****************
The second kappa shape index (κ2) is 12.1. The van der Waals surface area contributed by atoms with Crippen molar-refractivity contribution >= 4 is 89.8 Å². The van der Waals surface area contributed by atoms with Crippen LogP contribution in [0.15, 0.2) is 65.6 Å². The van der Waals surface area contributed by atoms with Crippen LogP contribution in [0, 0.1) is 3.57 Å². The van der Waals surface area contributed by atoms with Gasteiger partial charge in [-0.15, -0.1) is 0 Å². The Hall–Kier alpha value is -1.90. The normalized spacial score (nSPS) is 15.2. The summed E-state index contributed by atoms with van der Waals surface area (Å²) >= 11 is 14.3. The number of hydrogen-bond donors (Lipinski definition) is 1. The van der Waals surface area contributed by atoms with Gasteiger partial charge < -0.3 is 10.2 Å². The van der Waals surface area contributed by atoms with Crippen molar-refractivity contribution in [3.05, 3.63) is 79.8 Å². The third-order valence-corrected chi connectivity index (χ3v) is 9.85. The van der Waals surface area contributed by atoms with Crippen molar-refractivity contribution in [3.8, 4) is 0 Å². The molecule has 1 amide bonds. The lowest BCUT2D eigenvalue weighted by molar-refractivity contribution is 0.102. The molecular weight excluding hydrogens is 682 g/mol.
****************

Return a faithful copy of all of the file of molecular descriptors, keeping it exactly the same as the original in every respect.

The second kappa shape index (κ2) is 12.1. The van der Waals surface area contributed by atoms with Crippen molar-refractivity contribution >= 4 is 89.8 Å². The van der Waals surface area contributed by atoms with Crippen LogP contribution in [0.15, 0.2) is 65.6 Å². The van der Waals surface area contributed by atoms with Crippen LogP contribution in [0, 0.1) is 3.57 Å². The van der Waals surface area contributed by atoms with Gasteiger partial charge in [-0.15, -0.1) is 0 Å². The Hall–Kier alpha value is -1.90. The normalized spacial score (nSPS) is 15.2. The summed E-state index contributed by atoms with van der Waals surface area (Å²) >= 11 is 14.3. The number of hydrogen-bond donors (Lipinski definition) is 1. The van der Waals surface area contributed by atoms with Gasteiger partial charge < -0.3 is 10.2 Å². The van der Waals surface area contributed by atoms with Crippen molar-refractivity contribution in [3.05, 3.63) is 79.8 Å². The third-order valence-corrected chi connectivity index (χ3v) is 9.85. The van der Waals surface area contributed by atoms with Crippen molar-refractivity contribution in [3.8, 4) is 0 Å². The molecule has 1 amide bonds. The lowest BCUT2D eigenvalue weighted by molar-refractivity contribution is 0.102. The molecular weight excluding hydrogens is 682 g/mol.